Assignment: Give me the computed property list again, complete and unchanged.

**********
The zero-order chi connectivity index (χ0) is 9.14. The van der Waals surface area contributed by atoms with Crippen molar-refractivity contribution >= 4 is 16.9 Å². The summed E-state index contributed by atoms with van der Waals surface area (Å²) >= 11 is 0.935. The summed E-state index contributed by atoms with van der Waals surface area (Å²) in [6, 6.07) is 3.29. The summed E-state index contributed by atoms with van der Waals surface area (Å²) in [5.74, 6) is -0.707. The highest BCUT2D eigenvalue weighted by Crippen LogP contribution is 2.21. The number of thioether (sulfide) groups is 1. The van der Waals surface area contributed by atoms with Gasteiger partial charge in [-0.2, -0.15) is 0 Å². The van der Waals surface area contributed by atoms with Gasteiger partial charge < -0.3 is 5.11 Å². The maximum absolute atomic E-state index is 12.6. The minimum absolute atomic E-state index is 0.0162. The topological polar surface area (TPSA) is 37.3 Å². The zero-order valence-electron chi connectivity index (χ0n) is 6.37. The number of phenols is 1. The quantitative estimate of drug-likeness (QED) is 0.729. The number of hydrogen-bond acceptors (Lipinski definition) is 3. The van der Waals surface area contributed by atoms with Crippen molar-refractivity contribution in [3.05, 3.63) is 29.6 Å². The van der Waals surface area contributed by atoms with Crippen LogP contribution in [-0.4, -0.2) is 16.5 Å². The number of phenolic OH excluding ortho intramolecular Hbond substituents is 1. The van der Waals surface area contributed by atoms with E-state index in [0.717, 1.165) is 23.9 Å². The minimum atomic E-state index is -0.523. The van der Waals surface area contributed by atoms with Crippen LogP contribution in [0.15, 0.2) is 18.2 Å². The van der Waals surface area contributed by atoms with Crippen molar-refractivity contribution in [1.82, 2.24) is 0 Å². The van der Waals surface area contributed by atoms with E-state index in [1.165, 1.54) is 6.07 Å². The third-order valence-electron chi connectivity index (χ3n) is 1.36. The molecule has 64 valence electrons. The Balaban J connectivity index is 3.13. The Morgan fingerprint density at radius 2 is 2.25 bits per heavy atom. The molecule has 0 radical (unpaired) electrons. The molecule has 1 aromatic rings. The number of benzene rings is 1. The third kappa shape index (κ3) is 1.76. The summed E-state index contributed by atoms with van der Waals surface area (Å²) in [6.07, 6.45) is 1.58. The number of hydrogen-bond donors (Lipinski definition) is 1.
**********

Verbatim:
The zero-order chi connectivity index (χ0) is 9.14. The van der Waals surface area contributed by atoms with Crippen molar-refractivity contribution >= 4 is 16.9 Å². The summed E-state index contributed by atoms with van der Waals surface area (Å²) >= 11 is 0.935. The summed E-state index contributed by atoms with van der Waals surface area (Å²) in [6, 6.07) is 3.29. The summed E-state index contributed by atoms with van der Waals surface area (Å²) in [5.74, 6) is -0.707. The highest BCUT2D eigenvalue weighted by Crippen LogP contribution is 2.21. The number of thioether (sulfide) groups is 1. The van der Waals surface area contributed by atoms with Gasteiger partial charge in [-0.2, -0.15) is 0 Å². The van der Waals surface area contributed by atoms with Gasteiger partial charge < -0.3 is 5.11 Å². The maximum absolute atomic E-state index is 12.6. The minimum absolute atomic E-state index is 0.0162. The topological polar surface area (TPSA) is 37.3 Å². The zero-order valence-electron chi connectivity index (χ0n) is 6.37. The number of phenols is 1. The quantitative estimate of drug-likeness (QED) is 0.729. The number of hydrogen-bond acceptors (Lipinski definition) is 3. The van der Waals surface area contributed by atoms with Crippen molar-refractivity contribution in [3.05, 3.63) is 29.6 Å². The van der Waals surface area contributed by atoms with Crippen LogP contribution in [-0.4, -0.2) is 16.5 Å². The number of phenolic OH excluding ortho intramolecular Hbond substituents is 1. The van der Waals surface area contributed by atoms with E-state index in [0.717, 1.165) is 23.9 Å². The minimum atomic E-state index is -0.523. The van der Waals surface area contributed by atoms with Crippen LogP contribution in [0.15, 0.2) is 18.2 Å². The van der Waals surface area contributed by atoms with Crippen molar-refractivity contribution in [1.82, 2.24) is 0 Å². The van der Waals surface area contributed by atoms with E-state index in [1.165, 1.54) is 6.07 Å². The third-order valence-electron chi connectivity index (χ3n) is 1.36. The molecule has 64 valence electrons. The Balaban J connectivity index is 3.13. The Morgan fingerprint density at radius 2 is 2.25 bits per heavy atom. The molecule has 0 radical (unpaired) electrons. The molecule has 1 aromatic rings. The number of benzene rings is 1. The third kappa shape index (κ3) is 1.76. The summed E-state index contributed by atoms with van der Waals surface area (Å²) in [6.07, 6.45) is 1.58. The number of hydrogen-bond donors (Lipinski definition) is 1.